It's *aitch* [angry]

(59 Posts)
ohmymimi Sun 17-Nov-13 11:28:36

Justine Greening on 'The Sunday Politics' constantly saying 'haitch' - beyond irritating.

iklFaceOfBooe Thu 21-Nov-13 18:42:04

Landed gentry? (Checks date is still 2013).

redshifter Tue 03-Dec-13 16:20:34

I used to have this arguement with my Irish mother, she would say Haitch but then talk about her aitch knit junper she was knitting. So frustrating.

She would also use the "Helen begins with H, so it is Haitch" arguement. I would point out that 'mum' begins with 'em' not 'mem', nan begins with 'en' not 'nen'. She still wouldn't have it. Totally ridiculous arguement.

It was so frustrating.

Helpyourself Tue 03-Dec-13 16:25:36

Freckled
Of course it's 'aitch'. Does anyone think the Queen or landed gentry would say 'haitch'? Just because people are ignorant/are taught wrongly/are from Ireland, doesn't mean that 'haitch' is right or acceptable.
WTAF!?
Why would what the queen says matter to me?

Helpyourself Tue 03-Dec-13 16:26:57

X posted with the world, there.
But really! hmm

redshifter Tue 03-Dec-13 16:50:52

Why would what the queen says matter to me

Exactly. Because the queen says it a certain way does not make any other way wrong.

What annoys me is when I go to Ireland and get told 'aitch' is wrong because 'horse', 'husband' etc. begin in 'H', but then they say "ess", "em" and "why" (Y). Illogical arguement and so frustrating.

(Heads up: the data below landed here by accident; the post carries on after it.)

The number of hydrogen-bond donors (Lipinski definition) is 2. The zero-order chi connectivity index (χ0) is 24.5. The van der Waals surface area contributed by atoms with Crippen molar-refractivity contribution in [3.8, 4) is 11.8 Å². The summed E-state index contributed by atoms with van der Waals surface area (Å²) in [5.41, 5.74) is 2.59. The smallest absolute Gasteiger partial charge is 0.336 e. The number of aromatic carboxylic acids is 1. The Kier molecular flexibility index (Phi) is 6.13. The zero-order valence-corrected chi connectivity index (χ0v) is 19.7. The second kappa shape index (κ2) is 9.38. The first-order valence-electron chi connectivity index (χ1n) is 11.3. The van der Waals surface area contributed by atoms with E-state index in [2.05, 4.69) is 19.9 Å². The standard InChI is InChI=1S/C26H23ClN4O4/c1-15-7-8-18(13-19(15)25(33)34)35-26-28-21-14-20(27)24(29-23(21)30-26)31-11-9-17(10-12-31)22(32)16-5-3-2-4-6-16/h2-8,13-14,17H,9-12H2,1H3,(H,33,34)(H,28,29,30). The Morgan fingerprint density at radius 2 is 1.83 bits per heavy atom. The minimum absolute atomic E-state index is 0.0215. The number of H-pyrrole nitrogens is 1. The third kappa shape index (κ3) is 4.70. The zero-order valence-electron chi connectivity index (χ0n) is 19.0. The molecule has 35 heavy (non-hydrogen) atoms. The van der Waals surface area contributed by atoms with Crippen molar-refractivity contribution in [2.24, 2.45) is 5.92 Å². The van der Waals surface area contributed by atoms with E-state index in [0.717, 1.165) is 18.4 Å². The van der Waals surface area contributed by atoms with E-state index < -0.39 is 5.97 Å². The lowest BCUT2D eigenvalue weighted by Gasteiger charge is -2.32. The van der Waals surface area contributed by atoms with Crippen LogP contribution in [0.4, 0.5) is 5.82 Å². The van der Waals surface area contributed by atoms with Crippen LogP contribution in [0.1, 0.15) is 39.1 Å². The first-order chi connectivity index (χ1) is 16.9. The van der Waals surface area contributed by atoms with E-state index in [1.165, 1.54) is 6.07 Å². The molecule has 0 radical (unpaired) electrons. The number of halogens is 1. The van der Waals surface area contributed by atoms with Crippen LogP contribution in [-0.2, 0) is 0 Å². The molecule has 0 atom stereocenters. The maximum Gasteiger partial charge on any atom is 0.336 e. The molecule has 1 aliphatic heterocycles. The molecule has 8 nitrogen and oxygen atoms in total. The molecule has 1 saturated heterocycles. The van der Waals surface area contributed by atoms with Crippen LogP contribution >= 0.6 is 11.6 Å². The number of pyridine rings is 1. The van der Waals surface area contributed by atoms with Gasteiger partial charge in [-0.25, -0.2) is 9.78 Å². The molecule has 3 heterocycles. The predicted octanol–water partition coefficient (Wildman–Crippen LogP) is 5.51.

holycowwhatnow Tue 24-Dec-13 23:35:29

(Must check with infant teachers after the holidays what name the Jolly Phonics programme gives the letter 'H')

I don't dispute that the correct pronunciation is 'aitch' and consider myself to be a card-carrying pedant but as an Irish person, I couldn't imagine anyone saying 'aitch' without sounding incredibly pretentious. Couldn't bear when one of the retired RTE news presenters said RTE - saying ARE for OR, it just grates and sounds like she was trying to sound English (and there is no greater crime grin )

WMittens Fri 27-Dec-13 11:20:44

YoureBeingASillyBilly

It's haitch. Because helen begins with a 'heh' not an 'eh'

It was a long time ago for me, but don't they teach letter names and letter sounds fairly early in primary school?

'Ess' starts with an 'e', but Simon isn't pronounced "Esimon".

RudolphtheRedknowsraindear Thu 02-Jan-14 07:05:37

It is, "aitch," in the Oxford English Dictionary, but many people do use haitch, unconnected to what Christian denomination they are or whether they're Christian at all.
I know that in Welsh the letter is said like highych, with a bit of a throaty ch on the initial part of the letter name, so perhaps the other Celtic languages are similar.
It tends to annoy me when I'm asked to spell my name and I say, "aitch****," and the person says, "do you mean haitch?" That's just bad manners though fwink!

RedactedEdition Thu 02-Jan-14 07:52:07

Aitch
According to OED
Regional variations are precisely that - variations of the correct pronunciation.

<gavel>

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